In it, the MPs say Mrs May "must" ensure Britain can change its laws without authorisation from Brussels from the moment it leaves the bloc in March 2019.
And they demand the UK be "free to start its own trade negotiations" from day one of the transition period.
Ministers have also been urged to fight back harder against the EU setting a timetable for negotiations and to "take control" of tariff schedules - in other words the customs union.
The letter was signed off by MP John Penrose "on behalf of ERG officers" and sent to Mrs May on Friday, with a copy leaked to Sky News on Tuesday.
The requests do not necessarily defy Government policy on Brexit but come at a crucial time in negotiations within the Conservative Party about what type of divorce to pursue.
Here is a link to the full letter which is now on Twitter.
Theresa May is sandwiched between those who are willing to renounce negotiations and revert to WTO rules of trade with the EU, and the rest of the party who want to see as little disruption to the economy as possible. However, as she attempts to tread a path between these opposing groups, she also has to keep Northern Ireland’s Democratic Unionist Party on side.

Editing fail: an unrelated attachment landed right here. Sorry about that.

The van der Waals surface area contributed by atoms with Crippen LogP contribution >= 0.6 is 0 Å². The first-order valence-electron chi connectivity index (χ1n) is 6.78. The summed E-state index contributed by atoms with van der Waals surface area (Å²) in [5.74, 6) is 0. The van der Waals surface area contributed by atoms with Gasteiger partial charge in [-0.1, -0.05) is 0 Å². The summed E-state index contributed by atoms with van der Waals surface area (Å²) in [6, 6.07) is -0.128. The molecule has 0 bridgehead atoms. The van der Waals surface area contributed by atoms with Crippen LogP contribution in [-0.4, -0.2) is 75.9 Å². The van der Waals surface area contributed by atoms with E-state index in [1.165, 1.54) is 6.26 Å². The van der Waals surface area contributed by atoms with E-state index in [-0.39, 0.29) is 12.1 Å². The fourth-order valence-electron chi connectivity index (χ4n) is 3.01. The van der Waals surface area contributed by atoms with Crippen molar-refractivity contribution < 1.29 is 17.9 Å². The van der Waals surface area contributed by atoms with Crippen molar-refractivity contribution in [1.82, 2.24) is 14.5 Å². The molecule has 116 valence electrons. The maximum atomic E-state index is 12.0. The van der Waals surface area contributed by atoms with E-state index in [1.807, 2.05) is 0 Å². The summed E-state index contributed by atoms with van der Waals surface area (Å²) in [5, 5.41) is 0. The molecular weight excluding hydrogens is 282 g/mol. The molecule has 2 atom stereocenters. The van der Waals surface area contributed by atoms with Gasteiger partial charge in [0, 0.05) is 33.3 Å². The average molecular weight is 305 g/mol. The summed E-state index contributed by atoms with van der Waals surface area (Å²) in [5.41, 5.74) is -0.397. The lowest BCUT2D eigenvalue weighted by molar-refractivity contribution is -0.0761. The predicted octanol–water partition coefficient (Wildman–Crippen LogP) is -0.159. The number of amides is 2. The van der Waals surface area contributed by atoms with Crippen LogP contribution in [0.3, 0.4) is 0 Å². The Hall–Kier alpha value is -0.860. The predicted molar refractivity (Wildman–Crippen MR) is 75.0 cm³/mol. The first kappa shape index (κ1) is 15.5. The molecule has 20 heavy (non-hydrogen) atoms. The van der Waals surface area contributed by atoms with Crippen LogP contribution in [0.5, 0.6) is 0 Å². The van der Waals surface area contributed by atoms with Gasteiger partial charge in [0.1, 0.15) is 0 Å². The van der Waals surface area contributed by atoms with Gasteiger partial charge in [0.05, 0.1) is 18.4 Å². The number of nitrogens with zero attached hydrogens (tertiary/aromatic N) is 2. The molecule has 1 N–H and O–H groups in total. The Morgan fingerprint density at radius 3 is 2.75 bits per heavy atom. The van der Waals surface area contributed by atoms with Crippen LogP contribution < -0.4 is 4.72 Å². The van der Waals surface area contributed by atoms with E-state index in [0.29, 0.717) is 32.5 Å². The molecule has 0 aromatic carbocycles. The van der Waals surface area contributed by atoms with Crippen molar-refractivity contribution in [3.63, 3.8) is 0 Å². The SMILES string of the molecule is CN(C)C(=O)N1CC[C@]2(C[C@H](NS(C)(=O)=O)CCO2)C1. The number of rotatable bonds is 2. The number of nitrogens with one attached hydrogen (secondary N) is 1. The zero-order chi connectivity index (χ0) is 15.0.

As if negotiating trade was not difficult enough, the question of the border between the UK and the EU remains a sticking point. The handy solution would be to make a case for Northern Ireland to stay within the customs union. That would place the border in the Irish Sea. Policing it would then become a moot point but border controls between the rest of the UK and Northern Ireland would be a real possibility. That is a red line for the DUP since their raison d’etre is to ensure union with the UK. Any whiff of a move towards a united Ireland is going to be opposed. Since May’s government relies on them for support, following her disastrous play for more power last year, she has little choice but to listen to their point of view. On the other hand, Dublin is going to do everything it can to avoid a border.
This issue has the potential to collapse Theresa’s May’s government so the question is really only whether the Brexit camp is willing to risk a potentially divisive leadership battle and/or general election if the DUP cannot be kept onside. Against that background Jeremy Corbyn obviously smells blood in the water with his angling toward the middle ground on Brexit over the last couple days. Could this be an attempt to look more electable?
Meanwhile the Pound continues to be the primary arbiter of the market’s perspective on the likelihood of a favourable outcome to negotiations with the EU. The fact it has been so inert against the Euro for the last five months is a testament to how finely balanced the arguments are. A sustained move above €1.14 will be required to confirm a return to Pound demand dominance.